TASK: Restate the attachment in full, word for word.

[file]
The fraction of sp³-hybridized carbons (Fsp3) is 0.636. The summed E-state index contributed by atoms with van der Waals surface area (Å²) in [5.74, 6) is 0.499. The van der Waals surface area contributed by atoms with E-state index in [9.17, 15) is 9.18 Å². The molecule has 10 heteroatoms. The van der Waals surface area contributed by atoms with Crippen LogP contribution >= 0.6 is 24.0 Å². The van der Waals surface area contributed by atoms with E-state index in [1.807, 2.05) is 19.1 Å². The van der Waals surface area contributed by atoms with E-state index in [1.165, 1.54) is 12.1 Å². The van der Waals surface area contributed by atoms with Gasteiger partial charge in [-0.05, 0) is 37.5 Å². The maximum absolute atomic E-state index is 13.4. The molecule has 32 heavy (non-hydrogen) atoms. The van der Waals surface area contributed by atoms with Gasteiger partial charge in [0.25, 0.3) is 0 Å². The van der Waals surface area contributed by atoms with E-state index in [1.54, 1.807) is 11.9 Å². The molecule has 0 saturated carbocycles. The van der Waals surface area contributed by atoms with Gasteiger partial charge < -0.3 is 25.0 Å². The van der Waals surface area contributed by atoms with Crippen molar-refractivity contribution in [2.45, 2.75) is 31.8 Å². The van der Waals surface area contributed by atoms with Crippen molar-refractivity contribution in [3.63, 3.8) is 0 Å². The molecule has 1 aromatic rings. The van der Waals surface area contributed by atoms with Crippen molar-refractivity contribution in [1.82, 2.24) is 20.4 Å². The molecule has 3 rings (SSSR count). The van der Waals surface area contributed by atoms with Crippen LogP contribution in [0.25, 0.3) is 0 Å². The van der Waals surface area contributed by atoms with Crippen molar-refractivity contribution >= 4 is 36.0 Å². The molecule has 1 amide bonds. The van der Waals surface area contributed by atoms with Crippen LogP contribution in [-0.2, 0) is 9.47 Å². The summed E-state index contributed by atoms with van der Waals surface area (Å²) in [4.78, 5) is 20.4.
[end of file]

The fraction of sp³-hybridized carbons (Fsp3) is 0.636. The summed E-state index contributed by atoms with van der Waals surface area (Å²) in [5.74, 6) is 0.499. The van der Waals surface area contributed by atoms with E-state index in [9.17, 15) is 9.18 Å². The molecule has 10 heteroatoms. The van der Waals surface area contributed by atoms with Crippen LogP contribution >= 0.6 is 24.0 Å². The van der Waals surface area contributed by atoms with E-state index in [1.807, 2.05) is 19.1 Å². The van der Waals surface area contributed by atoms with E-state index in [1.165, 1.54) is 12.1 Å². The van der Waals surface area contributed by atoms with Gasteiger partial charge in [-0.05, 0) is 37.5 Å². The maximum absolute atomic E-state index is 13.4. The molecule has 32 heavy (non-hydrogen) atoms. The van der Waals surface area contributed by atoms with Gasteiger partial charge in [0.25, 0.3) is 0 Å². The van der Waals surface area contributed by atoms with E-state index in [1.54, 1.807) is 11.9 Å². The molecule has 0 saturated carbocycles. The van der Waals surface area contributed by atoms with Gasteiger partial charge < -0.3 is 25.0 Å². The van der Waals surface area contributed by atoms with Crippen molar-refractivity contribution in [2.45, 2.75) is 31.8 Å². The van der Waals surface area contributed by atoms with Crippen molar-refractivity contribution in [3.63, 3.8) is 0 Å². The molecule has 1 aromatic rings. The van der Waals surface area contributed by atoms with Crippen molar-refractivity contribution in [1.82, 2.24) is 20.4 Å². The molecule has 3 rings (SSSR count). The van der Waals surface area contributed by atoms with Crippen LogP contribution in [0.25, 0.3) is 0 Å². The van der Waals surface area contributed by atoms with Crippen molar-refractivity contribution >= 4 is 36.0 Å². The molecule has 1 amide bonds. The van der Waals surface area contributed by atoms with Crippen LogP contribution in [-0.2, 0) is 9.47 Å². The summed E-state index contributed by atoms with van der Waals surface area (Å²) in [4.78, 5) is 20.4.